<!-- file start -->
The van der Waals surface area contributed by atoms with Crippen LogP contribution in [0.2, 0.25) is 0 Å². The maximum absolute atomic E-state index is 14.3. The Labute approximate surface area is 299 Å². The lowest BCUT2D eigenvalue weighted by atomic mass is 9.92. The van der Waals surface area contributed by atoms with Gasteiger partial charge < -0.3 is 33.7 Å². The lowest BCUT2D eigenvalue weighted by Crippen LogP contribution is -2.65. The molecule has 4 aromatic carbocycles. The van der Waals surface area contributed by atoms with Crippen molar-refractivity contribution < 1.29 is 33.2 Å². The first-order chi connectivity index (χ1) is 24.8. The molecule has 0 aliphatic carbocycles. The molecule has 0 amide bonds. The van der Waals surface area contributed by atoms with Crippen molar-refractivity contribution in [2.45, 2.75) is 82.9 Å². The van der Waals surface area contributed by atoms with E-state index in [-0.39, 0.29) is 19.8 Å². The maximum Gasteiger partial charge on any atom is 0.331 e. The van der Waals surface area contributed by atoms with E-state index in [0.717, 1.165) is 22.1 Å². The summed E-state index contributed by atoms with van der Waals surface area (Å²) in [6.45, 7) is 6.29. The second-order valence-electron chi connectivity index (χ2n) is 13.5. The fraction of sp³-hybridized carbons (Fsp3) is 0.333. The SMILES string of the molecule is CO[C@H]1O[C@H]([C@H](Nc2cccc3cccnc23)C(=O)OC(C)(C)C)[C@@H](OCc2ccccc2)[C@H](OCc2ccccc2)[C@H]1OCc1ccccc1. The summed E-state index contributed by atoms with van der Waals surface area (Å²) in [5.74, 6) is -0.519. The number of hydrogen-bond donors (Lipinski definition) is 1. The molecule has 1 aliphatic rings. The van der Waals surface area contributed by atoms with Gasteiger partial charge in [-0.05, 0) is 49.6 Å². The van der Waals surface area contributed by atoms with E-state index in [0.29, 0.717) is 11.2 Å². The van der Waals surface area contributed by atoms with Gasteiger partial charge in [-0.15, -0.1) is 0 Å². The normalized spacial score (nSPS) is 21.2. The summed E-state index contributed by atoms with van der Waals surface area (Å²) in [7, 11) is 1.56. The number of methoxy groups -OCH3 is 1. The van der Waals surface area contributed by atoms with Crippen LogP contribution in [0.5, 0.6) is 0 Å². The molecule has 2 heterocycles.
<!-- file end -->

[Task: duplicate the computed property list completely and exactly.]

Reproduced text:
The van der Waals surface area contributed by atoms with Crippen LogP contribution in [0.2, 0.25) is 0 Å². The maximum absolute atomic E-state index is 14.3. The Labute approximate surface area is 299 Å². The lowest BCUT2D eigenvalue weighted by atomic mass is 9.92. The van der Waals surface area contributed by atoms with Gasteiger partial charge < -0.3 is 33.7 Å². The lowest BCUT2D eigenvalue weighted by Crippen LogP contribution is -2.65. The molecule has 4 aromatic carbocycles. The van der Waals surface area contributed by atoms with Crippen molar-refractivity contribution < 1.29 is 33.2 Å². The first-order chi connectivity index (χ1) is 24.8. The molecule has 0 aliphatic carbocycles. The molecule has 0 amide bonds. The van der Waals surface area contributed by atoms with Crippen molar-refractivity contribution in [2.45, 2.75) is 82.9 Å². The van der Waals surface area contributed by atoms with E-state index in [-0.39, 0.29) is 19.8 Å². The maximum Gasteiger partial charge on any atom is 0.331 e. The van der Waals surface area contributed by atoms with E-state index in [0.717, 1.165) is 22.1 Å². The summed E-state index contributed by atoms with van der Waals surface area (Å²) in [6.45, 7) is 6.29. The second-order valence-electron chi connectivity index (χ2n) is 13.5. The fraction of sp³-hybridized carbons (Fsp3) is 0.333. The SMILES string of the molecule is CO[C@H]1O[C@H]([C@H](Nc2cccc3cccnc23)C(=O)OC(C)(C)C)[C@@H](OCc2ccccc2)[C@H](OCc2ccccc2)[C@H]1OCc1ccccc1. The summed E-state index contributed by atoms with van der Waals surface area (Å²) in [5.74, 6) is -0.519. The number of hydrogen-bond donors (Lipinski definition) is 1. The molecule has 1 aliphatic rings. The van der Waals surface area contributed by atoms with Gasteiger partial charge in [-0.05, 0) is 49.6 Å². The van der Waals surface area contributed by atoms with E-state index in [0.29, 0.717) is 11.2 Å². The van der Waals surface area contributed by atoms with Gasteiger partial charge in [-0.15, -0.1) is 0 Å². The normalized spacial score (nSPS) is 21.2. The summed E-state index contributed by atoms with van der Waals surface area (Å²) in [7, 11) is 1.56. The number of methoxy groups -OCH3 is 1. The van der Waals surface area contributed by atoms with Crippen LogP contribution in [0.5, 0.6) is 0 Å². The molecule has 2 heterocycles.